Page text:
Save Brooklyn's Industrial Heritage
The Municipal Art Society of New York

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Update: On December 18, 2007, the Landmarks Preservation Commission designated the DUMBO Historic District. Congratulations to the DUMBO Neighborhood Association and the other groups who have been advocating for protection for many years. Click here to read the Municipal Art Society's testimony in support of the DUMBO Historic District.


Responding to the destruction of some of Brooklyn’s most important historic buildings and sites, and the threats others face, the National Trust for Historic Preservation has named the industrial heritage of the Brooklyn waterfront to its annual list of the 11 Most Endangered Places. The announcement was made at the National Press Club in Washington, D.C., and in DUMBO, Brooklyn, in mid-June. Since 1988, the National Trust has identified nearly 200 threatened historic sites and buildings in this way to promote action to save America’s most important treasures.

New York City’s industrial heritage is at risk. In November 2005, the Municipal Art Society and the Metropolitan Waterfront Alliance mounted an exhibit, Preservation on the Edge: Our Threatened East River Heritage, which highlighted six of the waterfront's most significant industrial buildings and presented ways in which they could be protected and reused. In the six months following that exhibit, half of the buildings were destroyed.

The most visible loss was Brooklyn’s Greenpoint Terminal Market. The historic rope factory was destroyed in a catastrophic fire that was determined “suspicious” by the FDNY. The fire took place shortly after the city rezoned the area to allow for high-rise residential towers. In Queens, the identifiable smokestacks of the Long Island City Power House were ripped off to make way for residential towers to be constructed on its roof. In Manhattan, the architecturally significant Con Edison Power Station was completely destroyed to make way for a luxury residential development. Also in the exhibit, was the Cass Gilbert designed Austin, Nichols & Company Warehouse, on Williamsburg’s waterfront. In December 2005, the New York City Council invoked a rarely used power to reverse the landmark designation of the warehouse. One council member, in explaining his vote, dismissed the warehouse as a “piece of trash.” Read more [+]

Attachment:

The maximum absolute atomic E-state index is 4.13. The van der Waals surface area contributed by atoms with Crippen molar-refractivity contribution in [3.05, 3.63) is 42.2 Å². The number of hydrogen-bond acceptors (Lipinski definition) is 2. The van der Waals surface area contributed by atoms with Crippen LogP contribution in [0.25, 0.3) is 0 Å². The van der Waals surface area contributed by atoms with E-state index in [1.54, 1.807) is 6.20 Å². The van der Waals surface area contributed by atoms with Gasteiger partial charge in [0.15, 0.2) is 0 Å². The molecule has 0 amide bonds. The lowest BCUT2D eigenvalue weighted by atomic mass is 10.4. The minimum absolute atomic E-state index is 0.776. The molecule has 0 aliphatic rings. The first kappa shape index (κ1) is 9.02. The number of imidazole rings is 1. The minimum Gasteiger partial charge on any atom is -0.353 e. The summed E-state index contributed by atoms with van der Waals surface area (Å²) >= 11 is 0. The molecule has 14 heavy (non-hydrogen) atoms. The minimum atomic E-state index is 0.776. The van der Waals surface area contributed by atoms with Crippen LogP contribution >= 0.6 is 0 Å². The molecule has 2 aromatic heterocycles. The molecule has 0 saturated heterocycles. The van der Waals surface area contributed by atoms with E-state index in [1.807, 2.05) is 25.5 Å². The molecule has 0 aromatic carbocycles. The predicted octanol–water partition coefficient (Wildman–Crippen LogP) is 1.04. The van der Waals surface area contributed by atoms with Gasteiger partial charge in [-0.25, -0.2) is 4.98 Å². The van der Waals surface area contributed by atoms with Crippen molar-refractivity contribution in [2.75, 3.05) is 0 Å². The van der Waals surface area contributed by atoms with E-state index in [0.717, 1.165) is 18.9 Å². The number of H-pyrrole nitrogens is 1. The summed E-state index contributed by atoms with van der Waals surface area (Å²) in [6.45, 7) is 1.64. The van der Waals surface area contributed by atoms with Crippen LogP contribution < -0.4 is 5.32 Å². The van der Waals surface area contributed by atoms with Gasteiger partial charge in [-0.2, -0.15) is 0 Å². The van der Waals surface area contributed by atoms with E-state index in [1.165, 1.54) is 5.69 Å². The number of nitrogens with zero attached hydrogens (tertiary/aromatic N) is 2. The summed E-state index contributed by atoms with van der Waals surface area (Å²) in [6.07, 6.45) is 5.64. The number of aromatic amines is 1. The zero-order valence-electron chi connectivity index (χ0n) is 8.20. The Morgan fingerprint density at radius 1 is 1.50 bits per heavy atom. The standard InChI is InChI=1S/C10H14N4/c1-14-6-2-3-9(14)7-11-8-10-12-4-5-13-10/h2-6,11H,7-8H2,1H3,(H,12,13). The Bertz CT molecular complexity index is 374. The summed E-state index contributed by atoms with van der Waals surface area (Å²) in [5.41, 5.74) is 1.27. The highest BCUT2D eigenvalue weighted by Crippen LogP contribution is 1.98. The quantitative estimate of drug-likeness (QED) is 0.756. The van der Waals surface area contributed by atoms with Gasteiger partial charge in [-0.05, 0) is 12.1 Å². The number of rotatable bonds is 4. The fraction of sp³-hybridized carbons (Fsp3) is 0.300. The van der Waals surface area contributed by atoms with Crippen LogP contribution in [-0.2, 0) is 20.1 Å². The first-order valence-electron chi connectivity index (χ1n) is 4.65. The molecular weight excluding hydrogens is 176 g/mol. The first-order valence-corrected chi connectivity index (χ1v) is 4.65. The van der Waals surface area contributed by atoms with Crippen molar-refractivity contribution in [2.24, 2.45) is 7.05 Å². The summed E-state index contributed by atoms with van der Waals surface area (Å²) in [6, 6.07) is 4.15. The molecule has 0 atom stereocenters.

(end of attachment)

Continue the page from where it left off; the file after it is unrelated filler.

Brooklyn: A Rich Heritage at Risk

Most threatened is the industrial heritage of the Brooklyn waterfront. Development in the borough is booming, and developers, and increasingly the city, want to site residential towers where industrial buildings have historically been located — on the waterfront. In the last four years, the city has been rezoning the waterfront to encourage residential and commercial uses, which discourages manufacturing uses and encourages the demolition of industrial buildings.

From 1850 to 1950, the New York City region was the dominant manufacturing center in the United States. This is in large part due to its location on a natural deep water harbor with connections to the Erie Canal. Before it consolidated with New York City in 1898, Brooklyn was the nation’s fourth largest city and an industrial powerhouse. Brooklyn’s waterfront developed rapidly in the mid to late nineteenth century, as ship builders and manufacturers sought relief from Manhattan’s overdeveloped shores. Manufacturers of heavy and bulky goods, like sugar refineries and gas refineries, found Brooklyn’s shores and easy access to water ideal. Just inland lighter industries developed that supported the heavy waterfront industries, including many baggage and cooperage outfits. Manufacturing and industry gradually declined throughout the latter half of the twentieth century, and some closed completely. What remains is a striking architectural and historical legacy that is rapidly being destroyed.

Brooklyn is Booming